The Law + Policy panel discussed understanding the legal and policy-making aspects of emerging technologies like quantum. During the conversation, Simon Hodgett, partner at Osler, Hoskin & Harcourt LLP, expressed that quantum leaders need to consider the policy and ethical implications of quantum advancements.

"When we go to market with a technology, we’re thinking about the policy, legislative and ethical implications of that technology. What are the negative implications that we’re going to need to deal with that are unique to the technology’ There are some really significant concerns about quantum that need to be dealt with, and I think artificial intelligence is blazing the trail for how to deal with policy and how to deal with the downsides of a technology," Hodgett said.

The first day of the conference ended with a keynote talk by Aleksander Kubica, a professor in applied physics at Yale University. In keeping with the conference’s theme, Kubica shared how video games like quantum chess can be used to demonstrate quantum phenomena to inspire the next generation of quantum leaders.

The second day of the conference began with Quantum + Impact. This panel discussion examined what is needed to bring quantum information science and technology to a broader audience to support new industry and commercial success.

"Balancing intellectual property protection with shared ownership is critical to supporting community-driven ideation is vital," said Dr. Meg Panetta, lead quantum scientist at Qubic. "It is really important not to underestimate the value of community and sharing in terms of elevating your ideas, interest and elevating your ability to execute."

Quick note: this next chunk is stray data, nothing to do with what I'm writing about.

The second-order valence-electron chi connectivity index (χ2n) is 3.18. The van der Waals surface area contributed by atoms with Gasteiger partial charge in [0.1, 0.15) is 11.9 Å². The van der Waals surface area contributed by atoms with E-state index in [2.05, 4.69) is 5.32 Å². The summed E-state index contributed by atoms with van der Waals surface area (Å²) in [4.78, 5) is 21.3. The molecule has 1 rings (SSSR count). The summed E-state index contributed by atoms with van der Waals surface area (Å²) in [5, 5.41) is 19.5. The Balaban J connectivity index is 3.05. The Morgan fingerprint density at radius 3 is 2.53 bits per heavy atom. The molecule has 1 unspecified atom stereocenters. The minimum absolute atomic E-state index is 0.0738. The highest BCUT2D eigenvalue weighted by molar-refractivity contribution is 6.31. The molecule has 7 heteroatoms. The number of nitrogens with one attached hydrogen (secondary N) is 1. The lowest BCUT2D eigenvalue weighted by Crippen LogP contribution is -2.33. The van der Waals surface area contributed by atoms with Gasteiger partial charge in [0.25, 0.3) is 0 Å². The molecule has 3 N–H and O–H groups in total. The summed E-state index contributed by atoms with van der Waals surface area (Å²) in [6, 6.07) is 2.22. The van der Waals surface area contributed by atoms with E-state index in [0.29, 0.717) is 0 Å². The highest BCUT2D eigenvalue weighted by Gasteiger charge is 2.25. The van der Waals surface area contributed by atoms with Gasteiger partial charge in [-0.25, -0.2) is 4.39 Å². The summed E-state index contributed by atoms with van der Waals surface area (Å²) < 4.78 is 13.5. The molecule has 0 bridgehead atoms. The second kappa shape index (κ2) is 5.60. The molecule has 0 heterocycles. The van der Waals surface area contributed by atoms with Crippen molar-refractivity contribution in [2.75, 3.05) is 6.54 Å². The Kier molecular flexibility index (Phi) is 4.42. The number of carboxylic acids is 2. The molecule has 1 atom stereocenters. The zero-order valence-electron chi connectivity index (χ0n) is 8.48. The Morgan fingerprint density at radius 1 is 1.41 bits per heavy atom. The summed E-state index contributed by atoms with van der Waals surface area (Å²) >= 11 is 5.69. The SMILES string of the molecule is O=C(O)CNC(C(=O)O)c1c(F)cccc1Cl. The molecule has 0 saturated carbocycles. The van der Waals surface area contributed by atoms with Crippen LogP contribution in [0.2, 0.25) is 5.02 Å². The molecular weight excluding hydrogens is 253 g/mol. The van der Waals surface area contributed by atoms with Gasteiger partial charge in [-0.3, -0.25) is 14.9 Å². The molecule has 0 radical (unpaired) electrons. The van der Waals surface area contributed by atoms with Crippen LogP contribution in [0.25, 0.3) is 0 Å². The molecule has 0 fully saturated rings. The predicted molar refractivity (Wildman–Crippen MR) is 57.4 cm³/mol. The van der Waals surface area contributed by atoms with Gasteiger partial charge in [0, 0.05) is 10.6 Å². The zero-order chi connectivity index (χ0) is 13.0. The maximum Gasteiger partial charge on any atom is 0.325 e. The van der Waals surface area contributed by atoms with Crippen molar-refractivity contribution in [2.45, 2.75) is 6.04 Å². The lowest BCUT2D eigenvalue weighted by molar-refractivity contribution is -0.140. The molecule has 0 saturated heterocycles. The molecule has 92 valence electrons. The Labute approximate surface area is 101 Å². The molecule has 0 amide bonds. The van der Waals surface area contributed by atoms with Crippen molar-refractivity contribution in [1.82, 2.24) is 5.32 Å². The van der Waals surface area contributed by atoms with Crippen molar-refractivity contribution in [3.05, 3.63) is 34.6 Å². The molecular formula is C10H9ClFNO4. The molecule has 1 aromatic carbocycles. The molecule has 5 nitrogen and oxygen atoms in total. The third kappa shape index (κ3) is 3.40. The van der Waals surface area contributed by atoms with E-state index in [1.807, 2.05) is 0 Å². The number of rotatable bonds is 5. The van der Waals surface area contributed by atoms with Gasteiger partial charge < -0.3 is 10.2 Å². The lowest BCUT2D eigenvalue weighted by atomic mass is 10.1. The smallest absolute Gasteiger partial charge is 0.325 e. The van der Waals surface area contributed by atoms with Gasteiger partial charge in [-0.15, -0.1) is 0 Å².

The conference’s last panel was Quantum + The Near Future, which focused on the current state of quantum technologies in Canada.

"The industry is moving faster than I ever realized possible. That speed means there is a need for collaboration in quantum research to address its potential impact on society," said Dr. Razieh Annabestani, panelist and deputy director of the Quantum Sensing Challenge Program at the National Research Council Canada.

"When I started in quantum, I never imagined that we would sit here to talk about how we can commercialize it - it was so abstract at the time," Annabestani said. "It’s a fantastic experience to be on that journey from abstract all the way to policy."

Calista Besseling, Canadian ambassador of Girls in Quantum, closed out Quantum Connections with a keynote talk about how we can all break down barriers to attract more girls and women into quantum. Besseling shared her journey into the field, and the role Girls in Quantum has in expanding awareness and education worldwide.

"Everyone in this room - you have the expertise and the experience to inspire this next generation of folks to grow this field in exciting ways," Besseling said.

This year’s Quantum Connections conference was sponsored by the Perimeter Institute for Theoretical Physics, Nord Quantique, IBM Quantum, the National Research Council Canada and Xanadu.
Alex Kinsella